The other view holds that there are indeed absolute realities and standards that define what is true and what is not. Therefore, actions can be determined to be either right or wrong by how they measure up to those absolute standards. If there are no absolutes, no reality, chaos ensues. Take the law of gravity, for instance. If it were not an absolute, we could not be certain we could stand or sit in one place until we decided to move. Or if two plus two did not always equal four, the effects on civilization would be disastrous. Laws of science and physics would be irrelevant, and commerce would be impossible. What a mess that would be! Thankfully, two plus two does equal four. There is absolute truth, and it can be found and understood. (from here)
Why would we want to believe truth is relative (to the situation)?
Unfortunately, more and more people are not able to distinguish between absolute truths and relative truths; and they put their feelings and preferences above absolutes to make them more palatable. A typical example is when someone would say that “It is true for you that Jesus is the only way to God; but to a Muslim, Mohammed would be the only way.” Such statements ignore the logical possibilities of having two “only-ways” to God. (from here)
Why would we put our feelings and preferences ahead of the truth, reality? We have big egos. We want the world our way, not as our Creator made it.
What is wrong with putting our feelings and preferences ahead of the truth? When we put our feelings and preferences ahead of the truth, we don’t attempt to see things as they are. That is insanity. Does that sound like an overstatement? Well, considere our nation’s reaction to the Ebola virus. With an ego soaring into the stratosphere, our president sees no problems with leaving our borders unprotected or bringing victims of the virus here. In fact, he calls that scientific.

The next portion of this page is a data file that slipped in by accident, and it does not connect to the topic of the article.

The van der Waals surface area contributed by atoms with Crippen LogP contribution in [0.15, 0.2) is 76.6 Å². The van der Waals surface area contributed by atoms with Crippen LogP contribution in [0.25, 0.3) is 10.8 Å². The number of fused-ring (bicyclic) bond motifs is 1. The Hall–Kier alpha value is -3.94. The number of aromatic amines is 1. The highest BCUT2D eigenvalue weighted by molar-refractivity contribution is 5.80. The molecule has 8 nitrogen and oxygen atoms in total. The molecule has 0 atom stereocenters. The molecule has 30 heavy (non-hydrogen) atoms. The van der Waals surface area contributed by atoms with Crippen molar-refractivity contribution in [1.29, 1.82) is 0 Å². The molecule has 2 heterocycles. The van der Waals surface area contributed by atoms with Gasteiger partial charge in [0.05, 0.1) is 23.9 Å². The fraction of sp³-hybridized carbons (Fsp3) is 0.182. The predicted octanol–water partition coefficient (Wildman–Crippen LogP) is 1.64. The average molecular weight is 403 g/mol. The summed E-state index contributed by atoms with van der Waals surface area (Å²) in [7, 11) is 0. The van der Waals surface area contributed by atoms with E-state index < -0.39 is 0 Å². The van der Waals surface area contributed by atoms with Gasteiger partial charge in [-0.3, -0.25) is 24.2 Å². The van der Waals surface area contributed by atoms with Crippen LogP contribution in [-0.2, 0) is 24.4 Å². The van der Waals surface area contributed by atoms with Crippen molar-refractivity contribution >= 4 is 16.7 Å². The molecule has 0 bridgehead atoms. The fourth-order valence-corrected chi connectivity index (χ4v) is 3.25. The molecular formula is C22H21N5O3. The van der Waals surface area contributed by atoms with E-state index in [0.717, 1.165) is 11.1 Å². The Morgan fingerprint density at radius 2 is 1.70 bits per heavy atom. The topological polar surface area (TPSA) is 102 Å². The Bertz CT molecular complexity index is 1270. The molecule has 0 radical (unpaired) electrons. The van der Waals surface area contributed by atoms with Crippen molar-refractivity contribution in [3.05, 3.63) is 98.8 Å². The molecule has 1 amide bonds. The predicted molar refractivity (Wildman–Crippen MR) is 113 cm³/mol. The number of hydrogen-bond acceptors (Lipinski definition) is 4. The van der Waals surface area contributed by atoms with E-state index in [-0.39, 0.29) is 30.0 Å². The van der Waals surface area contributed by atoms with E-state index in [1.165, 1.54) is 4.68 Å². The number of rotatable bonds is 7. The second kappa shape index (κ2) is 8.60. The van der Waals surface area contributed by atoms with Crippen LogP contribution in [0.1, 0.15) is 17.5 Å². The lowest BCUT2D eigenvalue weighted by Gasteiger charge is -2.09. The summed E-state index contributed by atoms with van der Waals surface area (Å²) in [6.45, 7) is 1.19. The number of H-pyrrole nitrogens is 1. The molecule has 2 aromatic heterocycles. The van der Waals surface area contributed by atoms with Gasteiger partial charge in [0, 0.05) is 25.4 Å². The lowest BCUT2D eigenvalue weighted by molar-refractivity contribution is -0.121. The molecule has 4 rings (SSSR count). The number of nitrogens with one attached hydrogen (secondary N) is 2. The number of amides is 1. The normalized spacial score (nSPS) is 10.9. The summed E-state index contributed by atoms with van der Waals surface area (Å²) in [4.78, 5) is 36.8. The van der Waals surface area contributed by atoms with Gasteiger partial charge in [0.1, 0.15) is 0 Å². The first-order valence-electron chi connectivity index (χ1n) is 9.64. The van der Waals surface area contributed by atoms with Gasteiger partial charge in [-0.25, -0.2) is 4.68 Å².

That’s not enough? Then consider some more examples.
- Most Americans now think that most people are basically good. Why? Based upon what? The Bible specifically says no man is good, but we don’t read it. So we delude ourselves. Perhaps that is why modern Americans trust politicians with more power than the founders would have considered wise. With the Federal deficit approaching $18 Trillion, we could be broke before we wise up.
- Syndicated columnist Charles Krauthammer has his own list. Here it is: Krauthammer on Democrats and midterms: ‘They can’t shoot straight on anything’ (www.foxnews.com).
- We recently let our Federal court system legalize same-sex “marriage.” Yet by any rational standard same-sex “marriage” is an oxymoron.